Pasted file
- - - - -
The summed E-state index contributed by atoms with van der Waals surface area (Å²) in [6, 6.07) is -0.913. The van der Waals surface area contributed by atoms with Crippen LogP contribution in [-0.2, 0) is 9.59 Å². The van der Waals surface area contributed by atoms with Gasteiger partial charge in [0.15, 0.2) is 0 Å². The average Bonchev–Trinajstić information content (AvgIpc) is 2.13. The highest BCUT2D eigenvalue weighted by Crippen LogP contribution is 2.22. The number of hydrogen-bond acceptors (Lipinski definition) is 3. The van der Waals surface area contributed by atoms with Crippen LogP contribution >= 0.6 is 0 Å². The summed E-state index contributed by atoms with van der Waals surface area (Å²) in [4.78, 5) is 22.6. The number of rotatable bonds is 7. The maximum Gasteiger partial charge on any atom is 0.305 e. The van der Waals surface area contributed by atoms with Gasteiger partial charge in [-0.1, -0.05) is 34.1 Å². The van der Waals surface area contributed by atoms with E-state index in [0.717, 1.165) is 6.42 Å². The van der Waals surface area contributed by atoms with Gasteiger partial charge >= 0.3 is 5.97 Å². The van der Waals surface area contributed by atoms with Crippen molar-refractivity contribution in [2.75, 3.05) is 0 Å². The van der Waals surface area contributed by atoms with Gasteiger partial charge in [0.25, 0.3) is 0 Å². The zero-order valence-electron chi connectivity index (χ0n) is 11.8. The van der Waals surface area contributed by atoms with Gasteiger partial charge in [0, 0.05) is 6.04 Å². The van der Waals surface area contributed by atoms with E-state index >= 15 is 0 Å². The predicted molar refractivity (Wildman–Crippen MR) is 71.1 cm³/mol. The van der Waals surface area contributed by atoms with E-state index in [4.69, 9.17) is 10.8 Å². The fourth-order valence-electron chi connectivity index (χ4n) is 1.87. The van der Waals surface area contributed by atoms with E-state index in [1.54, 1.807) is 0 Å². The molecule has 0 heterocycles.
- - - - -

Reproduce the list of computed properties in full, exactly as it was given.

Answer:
The summed E-state index contributed by atoms with van der Waals surface area (Å²) in [6, 6.07) is -0.913. The van der Waals surface area contributed by atoms with Crippen LogP contribution in [-0.2, 0) is 9.59 Å². The van der Waals surface area contributed by atoms with Gasteiger partial charge in [0.15, 0.2) is 0 Å². The average Bonchev–Trinajstić information content (AvgIpc) is 2.13. The highest BCUT2D eigenvalue weighted by Crippen LogP contribution is 2.22. The number of hydrogen-bond acceptors (Lipinski definition) is 3. The van der Waals surface area contributed by atoms with Crippen LogP contribution >= 0.6 is 0 Å². The summed E-state index contributed by atoms with van der Waals surface area (Å²) in [4.78, 5) is 22.6. The number of rotatable bonds is 7. The maximum Gasteiger partial charge on any atom is 0.305 e. The van der Waals surface area contributed by atoms with Gasteiger partial charge in [-0.1, -0.05) is 34.1 Å². The van der Waals surface area contributed by atoms with E-state index in [0.717, 1.165) is 6.42 Å². The van der Waals surface area contributed by atoms with Gasteiger partial charge >= 0.3 is 5.97 Å². The van der Waals surface area contributed by atoms with Crippen molar-refractivity contribution in [2.75, 3.05) is 0 Å². The van der Waals surface area contributed by atoms with Gasteiger partial charge in [0.25, 0.3) is 0 Å². The zero-order valence-electron chi connectivity index (χ0n) is 11.8. The van der Waals surface area contributed by atoms with Gasteiger partial charge in [0, 0.05) is 6.04 Å². The van der Waals surface area contributed by atoms with E-state index >= 15 is 0 Å². The predicted molar refractivity (Wildman–Crippen MR) is 71.1 cm³/mol. The van der Waals surface area contributed by atoms with E-state index in [4.69, 9.17) is 10.8 Å². The fourth-order valence-electron chi connectivity index (χ4n) is 1.87. The van der Waals surface area contributed by atoms with E-state index in [1.54, 1.807) is 0 Å². The molecule has 0 heterocycles.